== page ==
Jonathan Wilson joined The Football Show to discuss Lionel Messi, Maradona and Argentina.
Lionel Messi won the World Cup. His legacy is now secure.
Messi will go down as the best or one of the best players to ever play football. He won literally everything there is to win in the sport. But even while he's been a superstar for so long, Messi's relationship with his home country has always been complicated.
Maradona is the favourite son of Argentina, so there were always debates about who was better between him and Messi.
Once Maradona passed away two years ago, those debates became less of a factor. And now that Messi has won the World Cup in a somewhat similar fashion, he can be appreciated on the same level as Maradona. But it's still baffling that a country could struggle to embrace Messi.
Plenty of teams have had more than one great player in their history and they haven't had to compare them. Messi is so good that you would have to love him if he was on your team, but that's part of the issue.
Joe Molloy asked Jonathan Wilson how any fanbase could not be in love with Messi when he was such a glorious footballer.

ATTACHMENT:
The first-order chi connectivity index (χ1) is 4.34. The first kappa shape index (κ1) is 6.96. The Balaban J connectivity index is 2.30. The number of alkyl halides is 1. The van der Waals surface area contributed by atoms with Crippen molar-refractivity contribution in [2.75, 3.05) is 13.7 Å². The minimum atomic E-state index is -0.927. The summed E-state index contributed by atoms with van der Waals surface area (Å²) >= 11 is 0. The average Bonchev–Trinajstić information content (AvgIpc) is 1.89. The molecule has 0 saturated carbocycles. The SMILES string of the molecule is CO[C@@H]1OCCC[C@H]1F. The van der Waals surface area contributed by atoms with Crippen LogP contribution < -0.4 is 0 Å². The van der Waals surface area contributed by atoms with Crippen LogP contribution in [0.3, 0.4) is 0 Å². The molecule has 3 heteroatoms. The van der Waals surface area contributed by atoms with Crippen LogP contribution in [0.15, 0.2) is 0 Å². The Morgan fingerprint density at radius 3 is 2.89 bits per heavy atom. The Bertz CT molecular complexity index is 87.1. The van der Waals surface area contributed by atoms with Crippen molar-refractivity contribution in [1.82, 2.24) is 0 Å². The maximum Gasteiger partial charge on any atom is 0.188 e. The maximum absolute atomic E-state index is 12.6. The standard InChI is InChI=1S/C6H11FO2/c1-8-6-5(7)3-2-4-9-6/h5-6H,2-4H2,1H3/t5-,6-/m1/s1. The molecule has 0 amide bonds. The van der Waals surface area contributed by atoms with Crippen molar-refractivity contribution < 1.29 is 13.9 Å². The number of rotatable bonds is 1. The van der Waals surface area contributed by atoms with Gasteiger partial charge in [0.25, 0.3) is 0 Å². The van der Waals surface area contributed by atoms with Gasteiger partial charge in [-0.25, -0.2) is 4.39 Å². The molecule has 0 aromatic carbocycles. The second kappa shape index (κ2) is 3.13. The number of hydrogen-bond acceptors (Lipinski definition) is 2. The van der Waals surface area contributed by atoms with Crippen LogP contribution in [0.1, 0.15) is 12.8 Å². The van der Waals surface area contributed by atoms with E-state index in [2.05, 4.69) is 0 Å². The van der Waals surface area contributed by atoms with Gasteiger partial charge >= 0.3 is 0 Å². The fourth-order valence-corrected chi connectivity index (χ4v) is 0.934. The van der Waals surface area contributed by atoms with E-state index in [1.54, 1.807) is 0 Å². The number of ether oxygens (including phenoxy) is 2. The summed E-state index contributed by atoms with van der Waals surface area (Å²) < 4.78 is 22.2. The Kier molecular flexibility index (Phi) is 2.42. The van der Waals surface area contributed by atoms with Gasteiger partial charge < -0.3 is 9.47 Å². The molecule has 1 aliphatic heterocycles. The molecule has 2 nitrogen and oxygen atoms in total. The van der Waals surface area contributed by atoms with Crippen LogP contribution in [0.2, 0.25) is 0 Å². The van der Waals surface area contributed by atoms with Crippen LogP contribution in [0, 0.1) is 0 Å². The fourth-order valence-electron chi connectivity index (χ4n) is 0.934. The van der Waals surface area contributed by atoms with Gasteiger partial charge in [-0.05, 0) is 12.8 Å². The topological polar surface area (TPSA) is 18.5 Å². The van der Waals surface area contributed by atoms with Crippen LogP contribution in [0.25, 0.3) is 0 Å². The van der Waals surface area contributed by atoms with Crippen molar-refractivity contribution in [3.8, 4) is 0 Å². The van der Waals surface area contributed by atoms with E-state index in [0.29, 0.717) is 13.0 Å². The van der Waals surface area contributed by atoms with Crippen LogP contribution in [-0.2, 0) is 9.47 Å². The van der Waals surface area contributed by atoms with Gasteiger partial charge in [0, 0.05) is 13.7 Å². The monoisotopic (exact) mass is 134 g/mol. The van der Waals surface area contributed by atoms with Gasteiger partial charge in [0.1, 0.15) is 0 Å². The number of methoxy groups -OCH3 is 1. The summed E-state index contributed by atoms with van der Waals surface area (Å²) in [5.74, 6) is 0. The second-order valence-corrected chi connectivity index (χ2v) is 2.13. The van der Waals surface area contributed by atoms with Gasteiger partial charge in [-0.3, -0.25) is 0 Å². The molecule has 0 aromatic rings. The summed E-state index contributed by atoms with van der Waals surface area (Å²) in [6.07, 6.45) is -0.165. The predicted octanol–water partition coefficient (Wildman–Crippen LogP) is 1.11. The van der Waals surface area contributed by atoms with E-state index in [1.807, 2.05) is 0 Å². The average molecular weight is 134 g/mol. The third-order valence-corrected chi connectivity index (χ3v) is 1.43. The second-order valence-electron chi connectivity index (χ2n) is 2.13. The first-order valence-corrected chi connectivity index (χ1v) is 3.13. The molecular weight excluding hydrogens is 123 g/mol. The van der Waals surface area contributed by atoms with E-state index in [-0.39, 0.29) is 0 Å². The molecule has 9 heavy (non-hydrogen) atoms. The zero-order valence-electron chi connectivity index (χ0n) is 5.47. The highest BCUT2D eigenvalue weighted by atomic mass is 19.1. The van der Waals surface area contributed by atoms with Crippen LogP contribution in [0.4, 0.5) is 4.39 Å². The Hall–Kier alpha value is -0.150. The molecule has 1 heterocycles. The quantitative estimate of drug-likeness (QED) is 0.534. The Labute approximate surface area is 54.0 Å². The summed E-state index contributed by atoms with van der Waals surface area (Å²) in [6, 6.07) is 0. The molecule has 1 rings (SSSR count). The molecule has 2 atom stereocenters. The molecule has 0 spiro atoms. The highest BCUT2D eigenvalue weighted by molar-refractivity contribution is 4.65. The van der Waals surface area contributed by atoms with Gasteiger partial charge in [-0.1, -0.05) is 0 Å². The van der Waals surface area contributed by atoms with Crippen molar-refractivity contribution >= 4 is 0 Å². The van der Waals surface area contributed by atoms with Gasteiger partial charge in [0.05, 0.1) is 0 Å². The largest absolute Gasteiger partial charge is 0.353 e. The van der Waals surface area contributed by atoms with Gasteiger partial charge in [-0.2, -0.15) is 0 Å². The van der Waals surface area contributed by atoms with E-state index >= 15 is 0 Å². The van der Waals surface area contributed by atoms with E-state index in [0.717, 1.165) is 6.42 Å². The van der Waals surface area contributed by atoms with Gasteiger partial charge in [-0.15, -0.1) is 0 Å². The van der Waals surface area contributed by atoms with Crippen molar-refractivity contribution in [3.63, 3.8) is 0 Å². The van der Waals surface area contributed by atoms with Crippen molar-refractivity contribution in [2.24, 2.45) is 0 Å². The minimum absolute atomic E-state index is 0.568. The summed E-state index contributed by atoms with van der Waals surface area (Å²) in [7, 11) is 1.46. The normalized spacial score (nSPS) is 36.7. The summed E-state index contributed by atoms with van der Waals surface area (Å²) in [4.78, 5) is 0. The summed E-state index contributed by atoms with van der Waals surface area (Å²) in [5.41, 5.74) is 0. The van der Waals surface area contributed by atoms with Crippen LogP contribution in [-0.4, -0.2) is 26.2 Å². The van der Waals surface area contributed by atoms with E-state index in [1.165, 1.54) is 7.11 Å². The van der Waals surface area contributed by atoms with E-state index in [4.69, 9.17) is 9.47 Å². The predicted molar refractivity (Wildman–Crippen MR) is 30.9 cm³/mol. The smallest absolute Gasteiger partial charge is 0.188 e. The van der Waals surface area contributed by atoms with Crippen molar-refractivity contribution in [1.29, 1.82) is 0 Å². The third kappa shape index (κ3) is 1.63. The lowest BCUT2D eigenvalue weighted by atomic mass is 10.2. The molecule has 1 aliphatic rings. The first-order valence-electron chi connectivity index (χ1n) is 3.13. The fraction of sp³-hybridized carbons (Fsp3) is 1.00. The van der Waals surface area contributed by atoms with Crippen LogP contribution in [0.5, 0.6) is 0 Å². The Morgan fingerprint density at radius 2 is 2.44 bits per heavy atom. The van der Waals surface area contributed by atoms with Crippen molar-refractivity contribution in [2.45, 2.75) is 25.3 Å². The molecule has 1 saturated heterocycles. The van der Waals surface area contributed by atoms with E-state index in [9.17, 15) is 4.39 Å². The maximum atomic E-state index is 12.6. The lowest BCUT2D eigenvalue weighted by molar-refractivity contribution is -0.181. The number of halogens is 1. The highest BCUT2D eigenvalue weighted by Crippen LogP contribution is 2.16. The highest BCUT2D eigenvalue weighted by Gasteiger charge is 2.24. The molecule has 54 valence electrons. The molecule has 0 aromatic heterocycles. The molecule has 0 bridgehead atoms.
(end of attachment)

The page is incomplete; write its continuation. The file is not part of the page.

"Well he wasn't glorious for them," Wilson rebuked.
"The comparison between them is very, very difficult. Because Messi for pretty much every season over the last 15 years, he has been brilliant. Maradona had maybe three or four really great seasons. And yet in some ways that makes him a more appealing character. The sense that his genius wasn't easily won. He was constantly wrestling with it.
"Whereas Messi just seems to be a brilliant footballer who is brilliant consistently all the time."
Messi was not only distant from Argentina from a young age, he joined Barcelona before he was a teenager, but his personality made him distant too. Maradona came from poverty and wore his emotions on his sleeve. Messi didn't come from riches but his father was the manager of a factory and he's often a seemingly emotionless figure.
His reserved nature and his relationship with Barcelona made it easier for fans to disassociate from him. But that changed six years ago.
"There's that frustration up until about 2016. To say Argentina hated him as some people have is way over the top. There was some skepticism, there was a sense of 'Does he really care about us or is he all about Barcelona winning Champions Leagues?'
"Does he really feel truly Argentine? There was all these absurd sort of analyses.
"He speaks with an Argentinian accent, his wife is Argentinian, his favourite food is Argentinian, his favourite music is Argentinian, his favourite films are Argentinian. He is very much Argentinian. And after that 2016 Copa America final when they've suffered that third defeat in a final...his obvious devastation after that is what persuades people in Argentina that he is one of us.
"Really since 2016 it's been a question of everybody pulling together to give Messi his title."
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